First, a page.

<description>ossmanager is the role required to access under oss</description>

<description>cpeowner is the role required to access under cpeowner</description>

Second step, joss-web.xml modifications
Right besides web.xml in the WEB-INF folder you can find jboss-web.xml to add below lines in. Note, datak-oss is the context of the application and acs-security-policy is the optional name that you call your security policy using it.


Third step, login-config.xml modifications
Find login-config.xml in server/default/conf folder and add below lines at the proper place.

<application-policy name ="acs-security-policy" >
<login-module code="" flag="required">
<module-option name="usersProperties"></module-option>
<module-option name="rolesProperties"></module-option>

Create and text files into the WEB-INF/classes/ the same as below:


Exclude a URL by adding a blank security-constraint
I added this part two days later. Because the project manager asked me to exclude a certain URL (/cpe) from the secured zone. I have performed it just adding a new without role constraint. Below code added an excluded path to the secured zone, which every anonymous user can access it. Add below security-constraint to the web.xml the same as security-constraint that you added before.


Saturday, January 30, 2010

Make programming a bit easier in Linux

Restarting services or killing them are the must repeated activities that I have to do during current project. Running maven commands and deleting '.svn' folders are so easy but those take time too. By the other hand all of them should accomplish in the operating system shell. Sometimes more than ten times per a day I have ran this commands. Moreover, everyone knew that it could be much easier to develop simple Linux bash scripts or define Aliases which contains more usage commands. Then, I developed below scripts and define some aliases to make it easier. is a bash script which kills my Java processes that consists 'javaagent' keyword. The application needs 'javaagent' as VM parameter; so, I am looking for it to kill the right process.
for i in `ps -ef | grep javaagent | cut -c10-14`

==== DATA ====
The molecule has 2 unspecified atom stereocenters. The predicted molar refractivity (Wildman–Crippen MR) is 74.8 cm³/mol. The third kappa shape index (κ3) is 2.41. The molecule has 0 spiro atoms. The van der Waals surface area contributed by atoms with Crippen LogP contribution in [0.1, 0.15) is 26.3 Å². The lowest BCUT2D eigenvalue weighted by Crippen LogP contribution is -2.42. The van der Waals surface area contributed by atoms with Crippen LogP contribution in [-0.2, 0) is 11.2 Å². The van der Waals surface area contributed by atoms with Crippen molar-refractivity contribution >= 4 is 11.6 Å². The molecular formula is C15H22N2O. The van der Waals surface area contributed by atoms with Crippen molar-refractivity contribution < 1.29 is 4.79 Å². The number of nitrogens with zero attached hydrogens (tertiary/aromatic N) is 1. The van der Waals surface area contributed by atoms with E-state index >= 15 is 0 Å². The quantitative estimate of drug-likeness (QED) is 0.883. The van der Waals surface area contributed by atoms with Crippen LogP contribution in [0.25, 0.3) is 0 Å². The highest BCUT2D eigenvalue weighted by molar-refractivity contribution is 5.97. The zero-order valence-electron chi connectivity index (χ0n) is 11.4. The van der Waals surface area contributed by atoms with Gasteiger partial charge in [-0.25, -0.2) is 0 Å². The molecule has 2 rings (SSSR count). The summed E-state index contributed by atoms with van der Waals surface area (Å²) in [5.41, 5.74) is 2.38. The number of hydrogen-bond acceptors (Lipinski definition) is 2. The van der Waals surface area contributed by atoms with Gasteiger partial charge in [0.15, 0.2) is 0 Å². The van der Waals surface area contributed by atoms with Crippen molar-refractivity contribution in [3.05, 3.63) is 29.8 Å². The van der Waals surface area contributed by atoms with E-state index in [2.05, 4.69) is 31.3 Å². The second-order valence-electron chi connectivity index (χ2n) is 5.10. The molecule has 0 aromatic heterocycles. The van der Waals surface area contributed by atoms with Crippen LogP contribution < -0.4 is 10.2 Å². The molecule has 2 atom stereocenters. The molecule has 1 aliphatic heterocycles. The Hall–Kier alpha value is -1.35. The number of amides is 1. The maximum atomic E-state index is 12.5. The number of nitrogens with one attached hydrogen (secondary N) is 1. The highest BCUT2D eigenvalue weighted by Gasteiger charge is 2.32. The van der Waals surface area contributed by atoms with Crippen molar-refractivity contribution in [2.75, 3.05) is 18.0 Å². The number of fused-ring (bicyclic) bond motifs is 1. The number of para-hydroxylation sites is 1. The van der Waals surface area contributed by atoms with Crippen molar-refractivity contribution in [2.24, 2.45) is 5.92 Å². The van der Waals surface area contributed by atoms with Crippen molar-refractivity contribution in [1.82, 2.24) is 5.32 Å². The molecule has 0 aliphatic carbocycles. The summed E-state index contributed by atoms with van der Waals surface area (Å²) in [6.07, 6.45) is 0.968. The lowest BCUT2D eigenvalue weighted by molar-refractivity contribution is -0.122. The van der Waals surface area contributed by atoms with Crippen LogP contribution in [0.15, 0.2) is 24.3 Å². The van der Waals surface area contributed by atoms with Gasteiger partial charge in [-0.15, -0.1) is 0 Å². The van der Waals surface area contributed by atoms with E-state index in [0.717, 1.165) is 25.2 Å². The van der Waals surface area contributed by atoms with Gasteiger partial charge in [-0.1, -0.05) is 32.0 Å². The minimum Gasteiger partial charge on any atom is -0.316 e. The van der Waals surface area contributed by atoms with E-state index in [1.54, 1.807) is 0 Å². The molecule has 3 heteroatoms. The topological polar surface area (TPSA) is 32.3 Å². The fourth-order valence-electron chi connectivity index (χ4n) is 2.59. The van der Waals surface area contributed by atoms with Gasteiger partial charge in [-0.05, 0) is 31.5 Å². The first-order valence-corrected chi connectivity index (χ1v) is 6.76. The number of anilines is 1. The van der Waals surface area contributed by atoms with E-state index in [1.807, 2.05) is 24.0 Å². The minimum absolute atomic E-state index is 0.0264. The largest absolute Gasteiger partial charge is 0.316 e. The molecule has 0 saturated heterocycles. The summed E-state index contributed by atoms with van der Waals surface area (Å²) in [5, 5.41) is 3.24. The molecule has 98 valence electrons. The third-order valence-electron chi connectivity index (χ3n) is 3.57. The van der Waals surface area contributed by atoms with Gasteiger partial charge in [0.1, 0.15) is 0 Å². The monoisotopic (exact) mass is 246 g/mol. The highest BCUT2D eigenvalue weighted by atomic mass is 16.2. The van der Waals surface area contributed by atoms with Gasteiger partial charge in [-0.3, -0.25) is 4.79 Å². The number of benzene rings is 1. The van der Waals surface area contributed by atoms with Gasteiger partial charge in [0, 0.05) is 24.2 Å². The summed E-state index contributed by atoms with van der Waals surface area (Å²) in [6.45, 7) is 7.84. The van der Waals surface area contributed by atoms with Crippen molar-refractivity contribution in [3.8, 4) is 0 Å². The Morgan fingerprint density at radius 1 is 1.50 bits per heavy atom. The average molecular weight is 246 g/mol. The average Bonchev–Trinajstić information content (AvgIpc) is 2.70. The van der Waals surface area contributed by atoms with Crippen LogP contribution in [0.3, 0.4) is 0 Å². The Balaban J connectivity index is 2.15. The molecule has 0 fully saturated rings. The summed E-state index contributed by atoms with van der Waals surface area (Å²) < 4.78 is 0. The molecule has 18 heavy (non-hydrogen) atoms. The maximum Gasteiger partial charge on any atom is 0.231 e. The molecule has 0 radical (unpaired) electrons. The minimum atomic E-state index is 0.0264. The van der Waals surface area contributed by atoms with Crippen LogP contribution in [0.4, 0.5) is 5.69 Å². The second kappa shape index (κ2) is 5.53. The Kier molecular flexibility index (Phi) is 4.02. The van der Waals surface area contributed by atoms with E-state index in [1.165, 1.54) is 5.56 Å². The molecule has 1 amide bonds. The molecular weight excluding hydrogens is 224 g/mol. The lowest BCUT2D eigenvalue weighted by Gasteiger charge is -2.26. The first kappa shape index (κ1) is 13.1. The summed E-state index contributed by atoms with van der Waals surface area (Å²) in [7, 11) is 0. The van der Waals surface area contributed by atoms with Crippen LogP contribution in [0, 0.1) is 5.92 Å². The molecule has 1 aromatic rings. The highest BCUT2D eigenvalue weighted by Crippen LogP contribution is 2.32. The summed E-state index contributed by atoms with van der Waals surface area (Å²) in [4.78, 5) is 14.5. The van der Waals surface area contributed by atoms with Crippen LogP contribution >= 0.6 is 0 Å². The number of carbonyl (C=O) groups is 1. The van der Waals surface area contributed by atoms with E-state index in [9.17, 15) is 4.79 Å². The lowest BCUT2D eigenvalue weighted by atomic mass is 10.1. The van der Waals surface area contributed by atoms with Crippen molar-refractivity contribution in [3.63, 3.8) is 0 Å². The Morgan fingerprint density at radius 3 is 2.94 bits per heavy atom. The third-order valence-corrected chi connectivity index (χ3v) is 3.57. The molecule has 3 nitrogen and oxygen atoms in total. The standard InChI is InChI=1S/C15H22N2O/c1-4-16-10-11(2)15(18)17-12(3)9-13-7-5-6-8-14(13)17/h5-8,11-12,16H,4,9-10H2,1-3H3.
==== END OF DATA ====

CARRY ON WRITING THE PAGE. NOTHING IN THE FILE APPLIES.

/bin/kill $i
echo " $i has killed."
if [ $(ps ax | grep -c javaagent) -gt 1 ] ; then
echo "NOTE: There are more alive java process yet!!!"
echo "DONE"
fi removes .svn folders recursively.
echo "Warning!!!"
echo "CHECK BELOW PATH. This will remove all .svn folders recursively!!!"
read -p "Are you sure (yes/no)? "
[ "$REPLY" == "yes" ] && rm -rf `find . -type d -name .svn` && echo "all .svn folders have been removed!!!"

Also I added below lines at the end of .bashrc file:
alias lt='ls -alt | head -20'
alias ld="ls -al -d * | egrep '^d'"
alias c="mvn clean"
alias ci="mvn -Pdev -DskipTests clean install"
alias i="mvn -Pdev -DskipTests install"
alias jkill="/bin/"
alias rmsvn="/bin/"
alias go="cd /home/amir/projects/company/jcb2"
alias dpiproxy="sudo cp -f /etc/tor/torrc.dpi /etc/tor/torrc"
alias noproxy="sudo cp -f /etc/tor/torrc.noproxy /etc/tor/torrc"
alias tor="sudo /etc/init.d/tor restart"

Now, compiling, cleaning and killing processes are much easier...

Friday, January 29, 2010

Port mapping in Linux in Ubuntu and CentOS

If you used to setup web servers under windows easily, you will find Linux doesn't show itself bared on the network. Indeed, Linux has its own secured solutions to let your web servers listen to the 80 port. In fact, you can not use the ports under 1024 for the individual users. Because they belongs to the super user. Moreover, its recommended to run web servers with a limited user. So, the best way to run HTTP listeners on 80 port is to map upper than 1024 ports 80 port.
Last week I worked with a JBoss application server which has ran on 8080 port. In addition, the client needed to run it on 80 port, without any modification on JBoss settings. I make it so easily by running 3 iptable commands which I found in some tutorials on the web.

sudo iptables -t nat -A PREROUTING -p tcp --dport 80 -j REDIRECT --to-port 8080

sudo iptables -I INPUT -p tcp --dport 8080 -j ACCEPT

sudo iptables -t nat -A OUTPUT -o lo -p tcp --dport 80 -j REDIRECT --to-port 8080

NOTE: if you dont put -o lo option for the last command, all outgoing requestes will rout to the 8080 port on the localhost.

Finally you should save new rules into disk. below command persists changes.

sudo iptables-save > iptable.rules

Moreover you need to make sure rules will loaded in the next start up. So, add below line into /etc/network/interfaces after iface command:

pre-up iptables-restore < /etc/iptable.rules

If you are using CentOS then it is enough to run below command to persist iptables rules:

/sbin/service iptables save

Restart the network connection and enjoy it.